The inspiration for Vaccarello’s new collection is the 1930 choreography Lamentation, by the great dancer Martha Graham, where her body was wrapped from head to toe in a tubular sheath, transferring a visual spectacle that had, and still has, an enormous impact on visual culture and fashion; this echoes through the collection, and is evident in the diaphanous, hooded chiffon dresses that Saint Laurent made in collaboration with Claude Lalanne in 1969, and in the unforgettable modernity of the Spring Summer Haute Couture 1985 show. Indeed, the 1980s is Vaccarello’s reference for this spring, recalling the time when models sported Monsieur Saint Laurent draped hooded gowns. A flexuous elegance, in juxtaposition between the delicacy of the long wrap-around dresses and the strength of the wide shoulders of the jackets. Through an intense discourse on power dressing, the silhouette also recalls Grace Jones in her portrayal of May Day, with her various hooded looks, including one in particular by Azzedine Alaïa, for the 1985 James Bond film “A View to a Kill”.
“It’s my interpretation of freedom, the colour and attitude of Saint Laurent in Martha Graham’s jersey tube.”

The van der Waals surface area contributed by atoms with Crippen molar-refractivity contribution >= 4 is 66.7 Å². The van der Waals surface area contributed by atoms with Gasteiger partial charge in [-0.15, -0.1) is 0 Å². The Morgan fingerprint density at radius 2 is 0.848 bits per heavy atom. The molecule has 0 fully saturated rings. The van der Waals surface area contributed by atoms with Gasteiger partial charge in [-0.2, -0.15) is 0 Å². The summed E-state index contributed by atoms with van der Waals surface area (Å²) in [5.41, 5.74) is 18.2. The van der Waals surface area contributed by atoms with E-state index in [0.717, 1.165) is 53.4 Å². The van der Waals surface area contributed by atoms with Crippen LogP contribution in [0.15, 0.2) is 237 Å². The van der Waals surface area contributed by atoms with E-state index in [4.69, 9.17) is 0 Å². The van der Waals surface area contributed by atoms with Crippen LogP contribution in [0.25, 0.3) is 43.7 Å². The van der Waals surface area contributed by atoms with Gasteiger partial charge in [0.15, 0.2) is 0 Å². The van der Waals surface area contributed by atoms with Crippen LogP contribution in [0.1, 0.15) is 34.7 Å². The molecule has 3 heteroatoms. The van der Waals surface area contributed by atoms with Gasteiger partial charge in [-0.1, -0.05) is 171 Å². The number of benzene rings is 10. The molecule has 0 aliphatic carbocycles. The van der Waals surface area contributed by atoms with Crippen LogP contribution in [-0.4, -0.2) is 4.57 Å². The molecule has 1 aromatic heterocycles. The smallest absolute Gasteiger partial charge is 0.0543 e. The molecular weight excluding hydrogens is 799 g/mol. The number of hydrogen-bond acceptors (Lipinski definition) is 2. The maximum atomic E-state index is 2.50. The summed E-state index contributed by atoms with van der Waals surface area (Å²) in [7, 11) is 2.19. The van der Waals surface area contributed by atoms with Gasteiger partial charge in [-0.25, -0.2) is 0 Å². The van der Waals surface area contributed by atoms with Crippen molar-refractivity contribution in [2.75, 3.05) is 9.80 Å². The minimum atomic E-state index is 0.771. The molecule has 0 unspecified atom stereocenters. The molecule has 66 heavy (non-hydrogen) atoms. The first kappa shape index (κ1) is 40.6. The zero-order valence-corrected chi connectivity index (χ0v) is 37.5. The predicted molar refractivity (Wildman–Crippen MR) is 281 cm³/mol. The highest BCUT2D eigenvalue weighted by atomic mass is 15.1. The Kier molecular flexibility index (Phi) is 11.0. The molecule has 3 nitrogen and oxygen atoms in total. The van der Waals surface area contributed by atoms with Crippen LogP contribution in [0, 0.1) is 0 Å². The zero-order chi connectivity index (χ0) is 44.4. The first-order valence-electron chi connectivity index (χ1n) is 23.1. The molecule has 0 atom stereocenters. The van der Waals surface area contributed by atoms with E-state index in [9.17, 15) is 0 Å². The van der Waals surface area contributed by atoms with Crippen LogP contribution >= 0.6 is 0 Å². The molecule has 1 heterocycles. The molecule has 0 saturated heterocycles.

The body is revealed and concealed, with a result at once erotic and evanescent, in a spectacular contemporary celebration of the woman’s body. All elevated by a magnificent color palette, muted yet sumptuous: light browns, purple, camel, olive and taupe, shades that recall Saint Laurent’s most iconic moments. The collection is characterized by radical fluidity, expressed in silk jersey knits. Floor-length dresses evoke an elegant ease, balanced by masculine outerwear that is quintessentially Saint Laurent by Vaccarello: wool coats with strong shoulders, leather bomber jackets and trench coats, and silk pajamas. A sheer camisole dress, cashmere pants and satin looks exemplify the sophisticated lightness that runs through the show, juxtaposed with powerful sculptural jewelry in wood and gold. The legs, which are sometimes glimpsed, are bare, but hidden by a column silhouette and sublimated by hardly-there sandals (in contrast to the statuesque line of the coats) and satin pumps in shimmering metallic hues. The setting of the fashion is, as usual, the Trocadéro basin, in front of the Eiffel Tower. The terraces, fountains and views of the iridescent city are the magical backdrop for Vaccarello’s evolving vision.